But on this particular day I had been watching my feet while missing all the cool birds and animals around me. So I started looking up. Now, as you have probably guessed, if I’m looking up I can’t also be watching for snakes. I looked down to change the song on my music player and realized that my next step was going to land on the back of a rattlesnake.
I jumped back, quite startled but then immediately puzzled. As I backed up a foot or two, I realized the snake was making absolutely no effort to move, to defend itself, or do anything for that matter. Once I realized he wasn’t coiling up to strike, I moved a little closer, and politely requested that he move off the trail so I didn’t have to go all the way back down. Apparently he was quite comfortable on the toasty warm trail, and didn’t seem interested. I also noticed that he was fat, but only in one small section. It was then I understood- he was relaxing after a tasty (I assume) meal. But that still left me with a dilemma.
I stepped a little closer, and again asked him to move. He had his rattles partially lifted up, in an “I’m a way-too-cool LA rattlesnake, and I’m not actually going to rattle for you”. As a musician in LA, that struck me as very similar to how crowds in LA react to a band. People are too cool to actually clap, and this snake was too cool to rattle. I guess he was a hipster. When I noticed this, I became more emphatic in my requests that he move.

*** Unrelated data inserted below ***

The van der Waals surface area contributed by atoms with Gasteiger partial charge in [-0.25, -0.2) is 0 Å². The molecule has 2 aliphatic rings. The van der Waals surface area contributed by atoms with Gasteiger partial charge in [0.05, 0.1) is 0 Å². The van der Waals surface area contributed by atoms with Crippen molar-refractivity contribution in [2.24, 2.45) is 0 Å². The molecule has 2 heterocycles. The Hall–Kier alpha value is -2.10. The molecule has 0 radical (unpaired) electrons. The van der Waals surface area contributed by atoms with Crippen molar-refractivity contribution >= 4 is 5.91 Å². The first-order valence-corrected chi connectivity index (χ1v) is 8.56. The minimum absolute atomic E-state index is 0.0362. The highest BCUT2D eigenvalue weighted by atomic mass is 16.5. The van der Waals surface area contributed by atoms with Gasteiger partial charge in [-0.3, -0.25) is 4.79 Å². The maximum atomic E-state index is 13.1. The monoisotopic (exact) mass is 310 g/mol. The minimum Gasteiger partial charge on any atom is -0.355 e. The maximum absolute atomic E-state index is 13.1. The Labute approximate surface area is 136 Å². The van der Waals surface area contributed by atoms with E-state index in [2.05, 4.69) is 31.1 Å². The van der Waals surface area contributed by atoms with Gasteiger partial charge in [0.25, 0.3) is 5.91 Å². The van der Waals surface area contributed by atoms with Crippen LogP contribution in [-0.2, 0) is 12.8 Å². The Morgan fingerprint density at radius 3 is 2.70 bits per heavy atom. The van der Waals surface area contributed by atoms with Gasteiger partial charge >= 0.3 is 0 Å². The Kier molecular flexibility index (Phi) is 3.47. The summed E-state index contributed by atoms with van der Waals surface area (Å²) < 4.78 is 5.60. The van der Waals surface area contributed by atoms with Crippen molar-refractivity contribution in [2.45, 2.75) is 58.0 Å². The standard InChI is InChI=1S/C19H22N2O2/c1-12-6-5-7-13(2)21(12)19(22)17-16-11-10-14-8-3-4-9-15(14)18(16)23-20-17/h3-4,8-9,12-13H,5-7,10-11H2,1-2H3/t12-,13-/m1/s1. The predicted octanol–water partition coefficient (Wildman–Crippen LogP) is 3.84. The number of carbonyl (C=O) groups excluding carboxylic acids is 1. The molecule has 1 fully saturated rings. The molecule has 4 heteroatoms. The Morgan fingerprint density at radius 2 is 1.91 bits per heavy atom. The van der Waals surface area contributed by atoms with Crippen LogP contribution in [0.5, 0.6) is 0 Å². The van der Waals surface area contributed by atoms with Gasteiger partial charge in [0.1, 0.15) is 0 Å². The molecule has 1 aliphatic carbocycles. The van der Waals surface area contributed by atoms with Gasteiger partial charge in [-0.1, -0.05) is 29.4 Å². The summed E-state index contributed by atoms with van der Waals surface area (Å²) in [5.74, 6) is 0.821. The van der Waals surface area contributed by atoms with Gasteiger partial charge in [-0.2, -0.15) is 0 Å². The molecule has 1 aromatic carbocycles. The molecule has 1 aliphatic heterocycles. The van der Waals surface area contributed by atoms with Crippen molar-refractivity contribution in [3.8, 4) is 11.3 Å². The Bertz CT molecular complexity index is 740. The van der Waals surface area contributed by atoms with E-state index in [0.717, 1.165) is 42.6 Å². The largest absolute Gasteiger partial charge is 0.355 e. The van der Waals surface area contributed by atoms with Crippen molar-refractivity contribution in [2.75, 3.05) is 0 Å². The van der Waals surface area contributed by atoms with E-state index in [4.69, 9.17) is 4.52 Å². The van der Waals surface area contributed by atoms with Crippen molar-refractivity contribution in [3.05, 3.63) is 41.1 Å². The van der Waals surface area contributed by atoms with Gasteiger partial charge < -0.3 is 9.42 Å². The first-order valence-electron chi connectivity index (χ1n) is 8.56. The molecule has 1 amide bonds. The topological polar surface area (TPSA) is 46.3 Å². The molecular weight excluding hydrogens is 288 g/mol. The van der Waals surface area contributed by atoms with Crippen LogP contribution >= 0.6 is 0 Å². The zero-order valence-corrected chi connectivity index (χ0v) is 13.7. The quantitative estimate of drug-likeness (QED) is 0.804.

And move he did, very slowly. Unfortunately, he moved to the steep side of the trail, and he was too full to climb the cliff, so he just kind of ambled to the side and stretched out. I did some quick mental guestimates on whether he could strike me as I passed on the narrow trail, and decided to go for it. The hardest part was walking slowly so as not to disturb him. I passed without incident, thinking he was probably the most mellow rattlesnake I’d ever seen.
The funniest part was my encounter with too middle-aged Beverly Hills type women coming down the trail, very loudly. As they got to them I mentioned there was a rattle snake down the trail a little ways. They asked me if I was sure it was a rattlesnake. I said yes. They countered with “we saw a couple of black snakes and thought they were rattlesnakes but they weren’t”. Of course not, because rattlesnakes aren’t black, and have rattles, hence the name. I mentioned the rattles to the ladies, and they countered with “but did he rattle at you?”. They obviously didn’t believe me. As they walked away I thought about suggesting they reach into the brush to see if it really WAS a rattlesnake.